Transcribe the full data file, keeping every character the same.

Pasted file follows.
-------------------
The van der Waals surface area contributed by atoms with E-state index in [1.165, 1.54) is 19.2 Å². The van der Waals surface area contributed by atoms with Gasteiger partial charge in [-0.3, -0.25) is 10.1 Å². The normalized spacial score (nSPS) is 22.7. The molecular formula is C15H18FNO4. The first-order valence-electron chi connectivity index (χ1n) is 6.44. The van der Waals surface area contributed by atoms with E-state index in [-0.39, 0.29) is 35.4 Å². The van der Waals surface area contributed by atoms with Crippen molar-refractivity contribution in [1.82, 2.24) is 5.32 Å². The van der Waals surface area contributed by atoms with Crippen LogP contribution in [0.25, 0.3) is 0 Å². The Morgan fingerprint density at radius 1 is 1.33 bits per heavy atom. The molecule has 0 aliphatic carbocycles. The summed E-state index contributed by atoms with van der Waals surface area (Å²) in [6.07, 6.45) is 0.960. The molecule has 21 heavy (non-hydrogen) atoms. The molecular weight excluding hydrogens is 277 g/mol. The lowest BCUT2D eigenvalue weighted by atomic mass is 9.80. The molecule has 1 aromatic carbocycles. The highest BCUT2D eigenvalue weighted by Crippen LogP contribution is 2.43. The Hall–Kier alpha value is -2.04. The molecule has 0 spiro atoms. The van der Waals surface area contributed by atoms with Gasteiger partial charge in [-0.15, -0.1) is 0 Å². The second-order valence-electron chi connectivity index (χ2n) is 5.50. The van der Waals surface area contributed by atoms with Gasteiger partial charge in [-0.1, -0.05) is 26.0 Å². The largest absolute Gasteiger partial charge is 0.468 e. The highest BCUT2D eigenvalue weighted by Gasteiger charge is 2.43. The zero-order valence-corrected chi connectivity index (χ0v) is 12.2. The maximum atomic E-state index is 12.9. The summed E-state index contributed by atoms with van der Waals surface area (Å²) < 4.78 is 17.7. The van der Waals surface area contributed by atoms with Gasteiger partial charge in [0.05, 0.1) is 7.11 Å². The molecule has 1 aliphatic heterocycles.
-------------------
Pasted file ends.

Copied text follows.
The van der Waals surface area contributed by atoms with E-state index in [1.165, 1.54) is 19.2 Å². The van der Waals surface area contributed by atoms with Gasteiger partial charge in [-0.3, -0.25) is 10.1 Å². The normalized spacial score (nSPS) is 22.7. The molecular formula is C15H18FNO4. The first-order valence-electron chi connectivity index (χ1n) is 6.44. The van der Waals surface area contributed by atoms with E-state index in [-0.39, 0.29) is 35.4 Å². The van der Waals surface area contributed by atoms with Crippen molar-refractivity contribution in [1.82, 2.24) is 5.32 Å². The van der Waals surface area contributed by atoms with Crippen LogP contribution in [0.25, 0.3) is 0 Å². The Morgan fingerprint density at radius 1 is 1.33 bits per heavy atom. The molecule has 0 aliphatic carbocycles. The summed E-state index contributed by atoms with van der Waals surface area (Å²) in [6.07, 6.45) is 0.960. The molecule has 21 heavy (non-hydrogen) atoms. The molecular weight excluding hydrogens is 277 g/mol. The lowest BCUT2D eigenvalue weighted by atomic mass is 9.80. The molecule has 1 aromatic carbocycles. The highest BCUT2D eigenvalue weighted by Crippen LogP contribution is 2.43. The Hall–Kier alpha value is -2.04. The molecule has 0 spiro atoms. The van der Waals surface area contributed by atoms with Gasteiger partial charge in [-0.15, -0.1) is 0 Å². The second-order valence-electron chi connectivity index (χ2n) is 5.50. The van der Waals surface area contributed by atoms with Gasteiger partial charge in [-0.1, -0.05) is 26.0 Å². The largest absolute Gasteiger partial charge is 0.468 e. The highest BCUT2D eigenvalue weighted by Gasteiger charge is 2.43. The zero-order valence-corrected chi connectivity index (χ0v) is 12.2. The maximum atomic E-state index is 12.9. The summed E-state index contributed by atoms with van der Waals surface area (Å²) < 4.78 is 17.7. The van der Waals surface area contributed by atoms with Gasteiger partial charge in [0.05, 0.1) is 7.11 Å². The molecule has 1 aliphatic heterocycles.